The heat is on
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Date: 15 May, 2006
New report from Christian Aid: 'The climate of poverty: facts, fears and hope'.
'As this report graphically illustrates, it is the poor of the world who are already suffering disproportionately from the effects of global warming.'
The 2006 Christian Aid Week report is titled ‘The climate of poverty: facts, fears and hope’. The report looks at how climate change is linked to poverty.
If 2005 was the year of Make Poverty History, then 2006 is turning into the year of climate change. Scarcely a week goes by without a new set of statistics being released or leaked, showing the accelerating process of global warming – and prompting ever more dire predictions about the future of the planet.
It may seem, then, that the news agenda has moved on – away from issues of aid, debt and trade, and how they affect the world’s poorest people. Christian Aid, however, believes that poverty and climate change are inextricably linked.
As this report graphically illustrates, it is the poor of the world who are already suffering disproportionately from the effects of global warming. The report also definitively shows that poor people in the world’s most vulnerable communities will bear the brunt of the forecast ‘future shock’.
Clear and present danger
The potential ravages of climate change are so severe that they could nullify efforts to secure meaningful and sustainable development in poor countries. At worst, they could send the real progress that has already been achieved spinning into reverse. No other single issue presents such a clear and present danger to the future welfare of the world’s poor.
Climate change, then, is a pressing poverty issue.
The facts in this report are harsh. The well-founded fears of what, on present trends, lies in store for the poor people of the world are even starker. But Christian Aid is also here to offer amessage of hope – there are things that can be done.
It doesn’t have to be all doom and gloom if urgent action is taken by those with the power to deliver a radical change of direction.
One particularly stark figure in the report emphasises this need for urgency. Our research, based on current scientific predictions, has revealed that 185 million people in sub-Saharan Africa alone could die of disease directly attributable to climate change by the end of the century.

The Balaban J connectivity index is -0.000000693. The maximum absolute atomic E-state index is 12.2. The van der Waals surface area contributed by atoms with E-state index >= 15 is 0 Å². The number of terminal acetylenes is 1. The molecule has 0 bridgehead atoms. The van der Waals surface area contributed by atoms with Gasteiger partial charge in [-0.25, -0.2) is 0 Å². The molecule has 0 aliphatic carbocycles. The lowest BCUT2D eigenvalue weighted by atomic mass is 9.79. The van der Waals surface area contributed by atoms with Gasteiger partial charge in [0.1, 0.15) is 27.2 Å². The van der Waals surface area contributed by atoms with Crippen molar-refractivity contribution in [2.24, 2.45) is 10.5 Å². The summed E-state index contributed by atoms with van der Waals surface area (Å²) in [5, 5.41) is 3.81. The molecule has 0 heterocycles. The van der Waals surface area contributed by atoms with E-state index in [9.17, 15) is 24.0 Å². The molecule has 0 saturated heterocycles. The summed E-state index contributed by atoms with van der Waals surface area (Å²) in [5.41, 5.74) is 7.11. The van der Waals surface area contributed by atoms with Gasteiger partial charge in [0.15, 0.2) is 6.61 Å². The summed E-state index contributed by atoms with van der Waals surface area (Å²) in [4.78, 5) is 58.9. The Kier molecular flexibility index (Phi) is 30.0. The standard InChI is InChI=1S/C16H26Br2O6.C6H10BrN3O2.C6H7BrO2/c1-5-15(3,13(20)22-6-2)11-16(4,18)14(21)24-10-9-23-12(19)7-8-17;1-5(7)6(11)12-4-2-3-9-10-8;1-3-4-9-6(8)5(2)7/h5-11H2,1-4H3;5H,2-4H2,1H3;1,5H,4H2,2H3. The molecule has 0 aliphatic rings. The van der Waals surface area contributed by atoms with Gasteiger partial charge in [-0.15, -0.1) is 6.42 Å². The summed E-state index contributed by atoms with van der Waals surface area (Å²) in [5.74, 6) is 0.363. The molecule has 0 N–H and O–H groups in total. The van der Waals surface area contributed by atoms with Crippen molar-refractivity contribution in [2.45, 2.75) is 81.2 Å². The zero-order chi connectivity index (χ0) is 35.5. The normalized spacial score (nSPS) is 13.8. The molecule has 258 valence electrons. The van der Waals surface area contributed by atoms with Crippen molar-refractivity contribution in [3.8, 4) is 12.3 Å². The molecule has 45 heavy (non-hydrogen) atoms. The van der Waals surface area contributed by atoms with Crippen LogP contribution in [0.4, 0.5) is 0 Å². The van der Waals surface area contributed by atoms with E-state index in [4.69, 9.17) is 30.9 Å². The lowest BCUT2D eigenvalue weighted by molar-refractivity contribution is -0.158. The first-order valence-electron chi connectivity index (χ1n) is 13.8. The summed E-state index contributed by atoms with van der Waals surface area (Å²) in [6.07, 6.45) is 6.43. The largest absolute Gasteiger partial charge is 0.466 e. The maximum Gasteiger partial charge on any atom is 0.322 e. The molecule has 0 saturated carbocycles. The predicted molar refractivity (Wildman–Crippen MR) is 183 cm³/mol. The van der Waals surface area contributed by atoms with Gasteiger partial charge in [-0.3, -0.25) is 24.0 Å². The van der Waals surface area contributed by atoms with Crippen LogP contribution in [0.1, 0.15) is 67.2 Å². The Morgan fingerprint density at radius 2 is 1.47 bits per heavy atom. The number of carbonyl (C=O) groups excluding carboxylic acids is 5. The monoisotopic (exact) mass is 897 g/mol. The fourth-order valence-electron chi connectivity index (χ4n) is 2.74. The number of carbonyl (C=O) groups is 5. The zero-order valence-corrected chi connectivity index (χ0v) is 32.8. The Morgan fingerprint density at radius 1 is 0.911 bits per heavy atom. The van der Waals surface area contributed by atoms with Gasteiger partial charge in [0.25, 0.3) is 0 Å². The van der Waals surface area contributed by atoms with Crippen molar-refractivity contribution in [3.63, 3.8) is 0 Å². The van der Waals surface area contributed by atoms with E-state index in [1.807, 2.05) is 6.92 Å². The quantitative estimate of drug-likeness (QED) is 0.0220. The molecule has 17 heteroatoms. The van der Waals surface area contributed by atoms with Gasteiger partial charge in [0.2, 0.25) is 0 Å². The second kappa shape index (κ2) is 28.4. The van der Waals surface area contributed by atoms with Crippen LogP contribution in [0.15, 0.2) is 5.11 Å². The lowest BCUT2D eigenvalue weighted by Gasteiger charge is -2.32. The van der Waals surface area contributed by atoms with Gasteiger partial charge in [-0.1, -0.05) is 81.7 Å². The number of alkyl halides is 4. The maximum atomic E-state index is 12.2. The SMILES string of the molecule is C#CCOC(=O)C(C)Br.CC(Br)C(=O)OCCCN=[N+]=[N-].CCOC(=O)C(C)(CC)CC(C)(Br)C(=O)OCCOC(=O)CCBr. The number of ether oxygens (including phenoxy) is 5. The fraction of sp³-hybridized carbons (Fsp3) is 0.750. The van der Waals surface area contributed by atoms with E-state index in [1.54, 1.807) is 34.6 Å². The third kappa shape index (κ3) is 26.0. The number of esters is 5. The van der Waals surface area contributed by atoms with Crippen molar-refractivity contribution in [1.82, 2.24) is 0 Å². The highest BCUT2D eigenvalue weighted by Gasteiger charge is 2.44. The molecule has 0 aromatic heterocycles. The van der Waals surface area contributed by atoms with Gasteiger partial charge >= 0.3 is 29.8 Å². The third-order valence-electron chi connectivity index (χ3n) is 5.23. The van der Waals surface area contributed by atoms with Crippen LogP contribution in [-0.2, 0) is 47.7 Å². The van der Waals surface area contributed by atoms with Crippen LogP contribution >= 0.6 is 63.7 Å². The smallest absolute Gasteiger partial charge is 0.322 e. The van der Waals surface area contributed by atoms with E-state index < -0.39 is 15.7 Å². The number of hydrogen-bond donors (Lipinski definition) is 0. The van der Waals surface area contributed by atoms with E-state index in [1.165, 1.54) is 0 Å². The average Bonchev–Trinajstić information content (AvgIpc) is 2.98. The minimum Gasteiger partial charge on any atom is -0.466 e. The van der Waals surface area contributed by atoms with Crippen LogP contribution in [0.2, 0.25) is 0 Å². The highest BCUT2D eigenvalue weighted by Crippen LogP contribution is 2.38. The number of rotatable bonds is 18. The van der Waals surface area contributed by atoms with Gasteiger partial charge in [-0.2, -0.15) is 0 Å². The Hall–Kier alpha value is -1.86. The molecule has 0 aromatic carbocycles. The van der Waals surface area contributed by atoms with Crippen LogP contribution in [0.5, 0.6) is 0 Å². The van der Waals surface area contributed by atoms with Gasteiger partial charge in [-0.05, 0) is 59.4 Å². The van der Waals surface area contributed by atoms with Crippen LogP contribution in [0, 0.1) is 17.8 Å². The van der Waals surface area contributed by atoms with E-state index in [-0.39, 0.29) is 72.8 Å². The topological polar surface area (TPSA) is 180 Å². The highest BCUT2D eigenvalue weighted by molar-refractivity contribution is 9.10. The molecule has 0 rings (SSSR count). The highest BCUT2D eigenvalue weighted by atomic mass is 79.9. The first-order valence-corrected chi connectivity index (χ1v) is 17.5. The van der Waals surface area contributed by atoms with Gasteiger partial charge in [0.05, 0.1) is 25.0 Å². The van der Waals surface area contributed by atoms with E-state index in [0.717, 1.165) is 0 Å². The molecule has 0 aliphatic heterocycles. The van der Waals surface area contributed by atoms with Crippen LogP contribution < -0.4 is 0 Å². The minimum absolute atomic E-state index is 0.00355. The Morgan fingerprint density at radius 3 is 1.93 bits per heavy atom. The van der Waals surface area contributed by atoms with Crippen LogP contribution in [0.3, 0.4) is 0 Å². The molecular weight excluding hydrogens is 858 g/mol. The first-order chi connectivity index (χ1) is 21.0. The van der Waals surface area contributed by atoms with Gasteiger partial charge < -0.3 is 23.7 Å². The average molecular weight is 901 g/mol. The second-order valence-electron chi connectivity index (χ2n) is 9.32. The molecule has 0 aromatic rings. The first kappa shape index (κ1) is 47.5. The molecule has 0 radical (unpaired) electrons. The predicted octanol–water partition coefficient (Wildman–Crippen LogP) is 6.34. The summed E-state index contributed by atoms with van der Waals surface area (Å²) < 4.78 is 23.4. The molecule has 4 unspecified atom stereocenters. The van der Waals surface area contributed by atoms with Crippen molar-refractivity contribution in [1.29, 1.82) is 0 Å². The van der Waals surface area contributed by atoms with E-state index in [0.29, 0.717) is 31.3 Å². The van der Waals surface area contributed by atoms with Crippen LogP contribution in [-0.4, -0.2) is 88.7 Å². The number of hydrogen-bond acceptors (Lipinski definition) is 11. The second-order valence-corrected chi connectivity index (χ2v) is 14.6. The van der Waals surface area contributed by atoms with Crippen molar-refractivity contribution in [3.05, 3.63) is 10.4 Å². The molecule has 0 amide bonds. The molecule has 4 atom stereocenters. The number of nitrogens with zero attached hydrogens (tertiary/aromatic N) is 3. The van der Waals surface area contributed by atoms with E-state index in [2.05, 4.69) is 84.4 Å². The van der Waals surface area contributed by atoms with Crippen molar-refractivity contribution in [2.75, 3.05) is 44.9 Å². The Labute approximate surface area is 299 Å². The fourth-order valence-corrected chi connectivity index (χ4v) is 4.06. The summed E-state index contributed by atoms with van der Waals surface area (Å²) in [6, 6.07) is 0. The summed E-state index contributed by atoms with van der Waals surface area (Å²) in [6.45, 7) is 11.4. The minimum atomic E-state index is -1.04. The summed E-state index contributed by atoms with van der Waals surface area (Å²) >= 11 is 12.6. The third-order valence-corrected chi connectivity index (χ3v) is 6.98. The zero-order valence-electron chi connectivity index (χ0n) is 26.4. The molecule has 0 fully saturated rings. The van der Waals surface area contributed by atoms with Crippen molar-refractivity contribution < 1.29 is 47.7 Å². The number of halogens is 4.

That is three times the population of the UK condemned to die because of the spread and increasing intensity of disease, caused by rising temperatures over which they have little or no control. And that is only the start. What is true for people in sub-Saharan Africa in terms of disease is true for poor people across the developing world.
Elsewhere, an even greater threat will come from floods and ever more frequent natural disasters. Tens of millions of people are likely to be made homeless and left without the means of growing food or making a living to support their families.
Everywhere, the twin threats of drought and famine – caused by increasingly unpredictable rain patterns in tropical areas – are expected to bring even more misery. The unfolding disaster in east Africa, where 11 million people have been put at risk of hunger by years of unprecedented drought, is a foretaste of what is to come.
And where resources are scarce, particularly water, there are the seeds of continuing or accelerating conflict between increasingly desperate populations. Pestilence, floods, famine and war. An apocalyptic collection, indeed.
Christian Aid is turning its development and campaigning energies towards these issues because action is needed urgently. From this point on, the effects of climate change on the world’s poorest people will become a major focus of our work. We are also adding our voice to those demanding that governments across the globe take immediate steps to cut back on life-destroying carbon emissions.